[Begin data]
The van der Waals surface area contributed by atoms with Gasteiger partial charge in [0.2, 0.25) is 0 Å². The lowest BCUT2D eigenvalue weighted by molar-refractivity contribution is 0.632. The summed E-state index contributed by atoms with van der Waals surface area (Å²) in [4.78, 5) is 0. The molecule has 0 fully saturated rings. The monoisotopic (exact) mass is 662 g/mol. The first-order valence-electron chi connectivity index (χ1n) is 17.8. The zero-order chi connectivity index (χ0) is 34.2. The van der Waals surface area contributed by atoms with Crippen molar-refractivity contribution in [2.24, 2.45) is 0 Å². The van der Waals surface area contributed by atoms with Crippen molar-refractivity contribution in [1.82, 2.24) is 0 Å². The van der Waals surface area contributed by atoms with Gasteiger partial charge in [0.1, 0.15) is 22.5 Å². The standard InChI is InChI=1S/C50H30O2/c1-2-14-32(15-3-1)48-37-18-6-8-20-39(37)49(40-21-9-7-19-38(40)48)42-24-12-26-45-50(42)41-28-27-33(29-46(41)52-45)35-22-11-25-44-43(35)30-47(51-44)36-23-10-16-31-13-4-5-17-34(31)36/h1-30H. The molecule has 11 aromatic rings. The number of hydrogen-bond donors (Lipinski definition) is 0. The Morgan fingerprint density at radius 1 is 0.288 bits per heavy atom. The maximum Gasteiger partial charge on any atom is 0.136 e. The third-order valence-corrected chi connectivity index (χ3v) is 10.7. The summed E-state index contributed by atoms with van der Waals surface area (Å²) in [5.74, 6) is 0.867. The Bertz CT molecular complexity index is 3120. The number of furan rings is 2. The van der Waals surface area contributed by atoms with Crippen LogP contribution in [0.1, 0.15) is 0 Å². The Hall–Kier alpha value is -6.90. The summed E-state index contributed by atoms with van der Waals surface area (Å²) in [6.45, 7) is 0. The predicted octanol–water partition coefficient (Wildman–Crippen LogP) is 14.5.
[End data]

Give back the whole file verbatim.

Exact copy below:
The van der Waals surface area contributed by atoms with Gasteiger partial charge in [0.2, 0.25) is 0 Å². The lowest BCUT2D eigenvalue weighted by molar-refractivity contribution is 0.632. The summed E-state index contributed by atoms with van der Waals surface area (Å²) in [4.78, 5) is 0. The molecule has 0 fully saturated rings. The monoisotopic (exact) mass is 662 g/mol. The first-order valence-electron chi connectivity index (χ1n) is 17.8. The zero-order chi connectivity index (χ0) is 34.2. The van der Waals surface area contributed by atoms with Crippen molar-refractivity contribution in [2.24, 2.45) is 0 Å². The van der Waals surface area contributed by atoms with Crippen molar-refractivity contribution in [1.82, 2.24) is 0 Å². The van der Waals surface area contributed by atoms with Gasteiger partial charge in [0.1, 0.15) is 22.5 Å². The standard InChI is InChI=1S/C50H30O2/c1-2-14-32(15-3-1)48-37-18-6-8-20-39(37)49(40-21-9-7-19-38(40)48)42-24-12-26-45-50(42)41-28-27-33(29-46(41)52-45)35-22-11-25-44-43(35)30-47(51-44)36-23-10-16-31-13-4-5-17-34(31)36/h1-30H. The molecule has 11 aromatic rings. The number of hydrogen-bond donors (Lipinski definition) is 0. The Morgan fingerprint density at radius 1 is 0.288 bits per heavy atom. The maximum Gasteiger partial charge on any atom is 0.136 e. The third-order valence-corrected chi connectivity index (χ3v) is 10.7. The summed E-state index contributed by atoms with van der Waals surface area (Å²) in [5.74, 6) is 0.867. The Bertz CT molecular complexity index is 3120. The number of furan rings is 2. The van der Waals surface area contributed by atoms with Crippen LogP contribution in [0.1, 0.15) is 0 Å². The Hall–Kier alpha value is -6.90. The summed E-state index contributed by atoms with van der Waals surface area (Å²) in [6.45, 7) is 0. The predicted octanol–water partition coefficient (Wildman–Crippen LogP) is 14.5.